The history of our country is a complex one – and whenever we tell the story of South Africa, we often take out parts we don’t like.
This makes us an interesting country where history lessons often depend on who is telling the story.
I was confronted by this reality once, while visiting Nambia, when I was accused as a South African of colonising Namibia.
I felt I could not be held responsible for that because it was the fault of the former apartheid government and not the new South African government.
After much argument and my attempts to explain that it was unfair to hold me and our current government responsible, it was the closing statement made that hit home.
My accuser said as long as the new South Africa benefited from the “spoils” of apartheid, we too were responsible.
I had never thought of myself or our government as colonisers. But as I got to understand the economic manipulations that continued in Namibia even after independence to the benefit of South African companies and our GDP, I understood the point and realised our hands are not entirely clean.
Today the issues of white privilege, racism and inequality are still major challenges to the progress of Namibia – all these are legacies of the past that continue to benefit South African businesses.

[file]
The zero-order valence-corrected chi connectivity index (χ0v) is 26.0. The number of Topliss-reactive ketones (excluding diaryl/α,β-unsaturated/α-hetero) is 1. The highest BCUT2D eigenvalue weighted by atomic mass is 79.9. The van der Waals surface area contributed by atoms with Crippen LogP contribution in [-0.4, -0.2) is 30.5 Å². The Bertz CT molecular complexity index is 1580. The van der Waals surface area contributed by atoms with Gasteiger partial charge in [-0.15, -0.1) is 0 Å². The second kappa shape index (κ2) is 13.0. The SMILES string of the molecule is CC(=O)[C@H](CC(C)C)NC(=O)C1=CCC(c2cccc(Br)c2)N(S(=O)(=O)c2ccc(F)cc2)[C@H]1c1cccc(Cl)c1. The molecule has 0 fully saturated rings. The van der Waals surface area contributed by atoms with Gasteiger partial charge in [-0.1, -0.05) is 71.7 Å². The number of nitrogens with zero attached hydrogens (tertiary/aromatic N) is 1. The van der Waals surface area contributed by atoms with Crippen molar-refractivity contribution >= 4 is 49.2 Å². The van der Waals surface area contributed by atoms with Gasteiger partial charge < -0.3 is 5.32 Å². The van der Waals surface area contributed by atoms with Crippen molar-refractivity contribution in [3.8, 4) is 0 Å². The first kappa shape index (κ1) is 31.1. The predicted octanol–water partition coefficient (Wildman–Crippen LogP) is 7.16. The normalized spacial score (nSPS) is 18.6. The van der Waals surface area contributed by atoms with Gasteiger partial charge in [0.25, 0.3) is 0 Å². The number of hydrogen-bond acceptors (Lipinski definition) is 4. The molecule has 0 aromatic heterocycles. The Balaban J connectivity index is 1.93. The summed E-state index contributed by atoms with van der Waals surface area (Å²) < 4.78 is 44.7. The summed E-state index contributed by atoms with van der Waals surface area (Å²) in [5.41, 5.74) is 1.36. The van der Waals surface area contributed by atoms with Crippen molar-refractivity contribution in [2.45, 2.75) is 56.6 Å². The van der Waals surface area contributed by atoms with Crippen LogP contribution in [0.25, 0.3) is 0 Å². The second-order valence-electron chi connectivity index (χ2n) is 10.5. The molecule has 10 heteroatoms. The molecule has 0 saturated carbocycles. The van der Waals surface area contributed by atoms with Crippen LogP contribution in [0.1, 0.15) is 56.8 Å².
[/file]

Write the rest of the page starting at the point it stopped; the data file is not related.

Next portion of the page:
I later understood that perhaps the reason I couldn’t comprehend the idea of our government being referred to as a coloniser is because we are in the same boat in our own country.
We managed to gain political freedom, but we are still not entirely free. We are still grappling with racism, white privilege and issues of economic freedom that have somehow eluded us since 1994.
And until the majority of South Africans have gained this liberty, it will be difficult to address the neocolonial tendencies of South African companies in the continent.
Reviewing my version of SA’s history
This conversation helped me review what I believed to be South Africa’s history. I realised that my version of South Africa’s history was mostly through the eyes of my people group – the Black people of South Africa opposed to White rule and at times even not acknowledging the pain, struggles and contribution of the Coloured and Indian communities.
Our inability to acknowledge everything that has happened in this country as part of our shared history limits our ability to resolve the issues that confront us today.